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Greensboro small business owners get relief with paycheck protection loan

Triad Business Bank opened its doors in March and has been inundated with loan applicants.

GREENSBORO, N.C. — The yellow chairs are lined up in front of the bar. Bottles of alcohol and wine are stacked on the shelves. In many ways, it might not look too different than it did back in early March? What is missing is people, “We are hoping to be okay. It’s kind of like looking into a crystal ball, it’s rough and there are a lot of unknowns,” said Nick Wilson.

The owner of the 1618 restaurants in Greensboro, like so many small business owners, is struggling to make a profit right now. Wilson has only closed one of his three restaurants, but he has let go of most of his staff, “Going from 98 to 12 people is kind of like a kick in the gut,” said Wilson.

The two restaurants still open only offer take out, curbside pickup or delivery. Wilson says his business profits have dipped upwards of 85-percent in the past few weeks.

Almost right after Governor Roy Cooper ordered all restaurants to stop allowing sit down customers Wilson applied for paycheck protection. The government-backed loan provides small business owners with payroll relief for a little more than two months, “Luckily we were able to get everything in before funds ran out,” said Wilson.

The Paycheck Protection Program injected $350 billion into the economy in hopes employers would not lay off as many workers. The program appears to be a success as the funding ran out not long after the program was introduced.

More than 1.6 million small businesses took advantage of the program and more than 5,000 lenders participated. One of the banks to assist small business owners is Triad Business Bank, “Our employees have taken this extremely personally, they realize (on the) other side of loans is payroll for individuals or families,” said Triad Bank CEO Ramsey Hamadi.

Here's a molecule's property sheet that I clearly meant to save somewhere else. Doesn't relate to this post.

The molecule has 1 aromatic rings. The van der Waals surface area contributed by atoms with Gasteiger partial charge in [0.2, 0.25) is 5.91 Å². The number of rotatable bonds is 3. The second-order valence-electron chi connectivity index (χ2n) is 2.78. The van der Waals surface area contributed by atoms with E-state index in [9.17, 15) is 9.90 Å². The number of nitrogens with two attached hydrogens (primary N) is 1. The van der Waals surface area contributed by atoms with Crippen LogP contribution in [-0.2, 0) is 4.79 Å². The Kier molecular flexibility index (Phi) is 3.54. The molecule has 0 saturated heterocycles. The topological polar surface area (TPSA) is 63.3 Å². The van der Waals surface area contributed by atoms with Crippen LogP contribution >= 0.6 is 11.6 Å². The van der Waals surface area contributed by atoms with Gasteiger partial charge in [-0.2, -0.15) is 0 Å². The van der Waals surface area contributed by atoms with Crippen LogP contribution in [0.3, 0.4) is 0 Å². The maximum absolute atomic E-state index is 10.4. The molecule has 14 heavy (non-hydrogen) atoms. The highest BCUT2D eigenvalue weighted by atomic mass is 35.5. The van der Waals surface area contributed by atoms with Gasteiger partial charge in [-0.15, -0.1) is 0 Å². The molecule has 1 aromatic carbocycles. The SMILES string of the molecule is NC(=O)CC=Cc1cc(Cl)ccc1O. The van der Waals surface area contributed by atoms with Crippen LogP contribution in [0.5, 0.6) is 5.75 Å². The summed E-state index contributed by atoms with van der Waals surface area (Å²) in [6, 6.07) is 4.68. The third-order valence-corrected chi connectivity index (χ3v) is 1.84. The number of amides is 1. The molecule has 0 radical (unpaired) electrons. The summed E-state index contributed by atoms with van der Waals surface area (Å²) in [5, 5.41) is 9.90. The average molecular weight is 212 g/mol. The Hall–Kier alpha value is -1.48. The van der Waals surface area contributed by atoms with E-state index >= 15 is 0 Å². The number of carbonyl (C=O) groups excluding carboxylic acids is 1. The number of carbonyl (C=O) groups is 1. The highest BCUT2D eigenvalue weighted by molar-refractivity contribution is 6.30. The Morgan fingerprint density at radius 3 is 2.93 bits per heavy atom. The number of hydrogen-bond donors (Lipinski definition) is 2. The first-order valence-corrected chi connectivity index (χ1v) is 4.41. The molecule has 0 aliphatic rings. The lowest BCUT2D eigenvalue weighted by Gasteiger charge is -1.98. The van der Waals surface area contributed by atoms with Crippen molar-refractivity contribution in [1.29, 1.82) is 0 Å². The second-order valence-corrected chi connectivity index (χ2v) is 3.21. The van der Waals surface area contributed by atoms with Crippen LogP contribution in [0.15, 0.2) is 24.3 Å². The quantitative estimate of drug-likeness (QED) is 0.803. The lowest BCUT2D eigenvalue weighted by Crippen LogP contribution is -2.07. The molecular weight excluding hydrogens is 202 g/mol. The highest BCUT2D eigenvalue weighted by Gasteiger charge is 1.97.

The recently opened bank has processed more than 175 claims and has already secured funding for more than two dozen businesses, “We understand there are families depending upon this basic income,” said Hamadi.

One of the small businesses getting a boost from the loan is RLF Communications. The public relations and marketing company have lost a lot of business since the stay at home order went into effect, “We will use the paycheck protection to pay our employees in April and May when our business has been impacted because of the shutdown,” said CEO Monty Hagler.

While the program has helped millions of people some are critical that several “large” businesses have been able to apply and receive funding. The loophole in the program allows those larger companies to apply if a location is under 500 employees.

The money passed out is free of repayment if 75-percent of the funding is used for payroll. The remaining amount can go toward utilities, rent or other expenses.

At this point, it is unclear if Congress will approve any more funding for the program.

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